He went on to highlight the following: “Prevention, home treatment and rapid response so people don’t have to wait and can get into services quickly and get the help they need at an early stage. Some illnesses can evolve and get more difficult to treat which can lead to crisis and hospital admissions.”
On a positive note, Dr Fraser said the suicide rate in West Sussex is below national average and life expectancy is higher than average.
“We haven’t got a county crisis in terms of mental health at all,” he added.
West Sussex County Council said it is providing ‘funded care packages’ to approximately 450 people who have mental health needs, as well as ‘many others’ through professional support and advice.
A spokesman added: “We provide social care services for people with mental health needs in an integrated service with Sussex Partnership NHS Foundation Trust. These include, care and support at home, and helping people to manage their own health and wellbeing so that they can live independently and occasionally residential care.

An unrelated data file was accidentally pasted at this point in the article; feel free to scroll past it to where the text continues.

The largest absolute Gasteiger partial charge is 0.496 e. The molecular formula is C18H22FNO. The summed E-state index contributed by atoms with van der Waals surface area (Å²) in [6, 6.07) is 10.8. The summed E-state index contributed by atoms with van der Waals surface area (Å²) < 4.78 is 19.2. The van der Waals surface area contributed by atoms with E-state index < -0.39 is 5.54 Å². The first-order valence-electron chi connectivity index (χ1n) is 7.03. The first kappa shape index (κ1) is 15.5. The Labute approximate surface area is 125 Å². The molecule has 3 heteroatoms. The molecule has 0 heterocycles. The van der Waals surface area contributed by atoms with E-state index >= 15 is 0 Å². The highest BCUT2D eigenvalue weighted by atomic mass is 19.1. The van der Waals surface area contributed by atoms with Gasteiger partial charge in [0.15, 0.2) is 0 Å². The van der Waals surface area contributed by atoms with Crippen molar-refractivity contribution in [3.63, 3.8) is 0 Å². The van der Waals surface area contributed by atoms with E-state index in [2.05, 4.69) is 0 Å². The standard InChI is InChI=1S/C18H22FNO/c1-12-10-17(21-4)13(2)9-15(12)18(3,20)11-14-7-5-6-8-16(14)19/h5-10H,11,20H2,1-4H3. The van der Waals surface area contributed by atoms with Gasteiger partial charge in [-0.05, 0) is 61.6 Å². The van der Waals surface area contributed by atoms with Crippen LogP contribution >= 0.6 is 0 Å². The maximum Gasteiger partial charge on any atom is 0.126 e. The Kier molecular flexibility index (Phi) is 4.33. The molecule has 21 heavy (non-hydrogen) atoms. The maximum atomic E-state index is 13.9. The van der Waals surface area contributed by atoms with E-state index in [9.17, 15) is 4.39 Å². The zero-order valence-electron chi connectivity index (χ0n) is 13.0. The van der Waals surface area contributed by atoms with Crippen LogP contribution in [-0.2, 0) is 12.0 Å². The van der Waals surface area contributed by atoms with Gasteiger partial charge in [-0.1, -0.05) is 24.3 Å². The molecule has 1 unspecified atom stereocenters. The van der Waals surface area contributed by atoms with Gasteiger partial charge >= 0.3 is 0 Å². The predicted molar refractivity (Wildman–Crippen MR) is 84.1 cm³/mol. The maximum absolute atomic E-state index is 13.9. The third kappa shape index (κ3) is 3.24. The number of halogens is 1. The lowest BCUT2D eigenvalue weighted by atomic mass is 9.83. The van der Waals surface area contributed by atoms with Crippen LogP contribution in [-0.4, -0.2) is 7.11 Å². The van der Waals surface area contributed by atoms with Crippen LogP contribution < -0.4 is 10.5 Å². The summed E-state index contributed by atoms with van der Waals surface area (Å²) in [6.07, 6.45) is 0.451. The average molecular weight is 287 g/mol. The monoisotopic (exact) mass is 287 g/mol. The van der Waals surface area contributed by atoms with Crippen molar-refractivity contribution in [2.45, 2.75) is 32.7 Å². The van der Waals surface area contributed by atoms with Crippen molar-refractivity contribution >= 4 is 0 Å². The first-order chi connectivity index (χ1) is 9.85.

“This help is delivered by social workers, approved mental health professionals and support workers, all of whom work as part of integrated teams with Sussex Partnership NHS Foundation Trust.”
More older people than other parts of the world
Commenting on the figures for the older generation, which show a 1.82 per cent rise in the number of referrals in over 65s between 2013 and 2018 (9,961 up to 10,142), Dr Fraser put it down to the growth in the elderly community.
“The number of referrals into dementia services and memory assessments are on the increase because we have got more and more people of an older age in West Sussex,” he said.
“The demographic in West Sussex shows we are expecting an increase in the over 70s in the next ten years to rival only Japan. We’ve got a higher number of older people in West Sussex than other parts in the country and indeed, other parts of the world. People come to the south coast to retire. The older you live, the more chance you have of developing dementia and greater the need those services have.”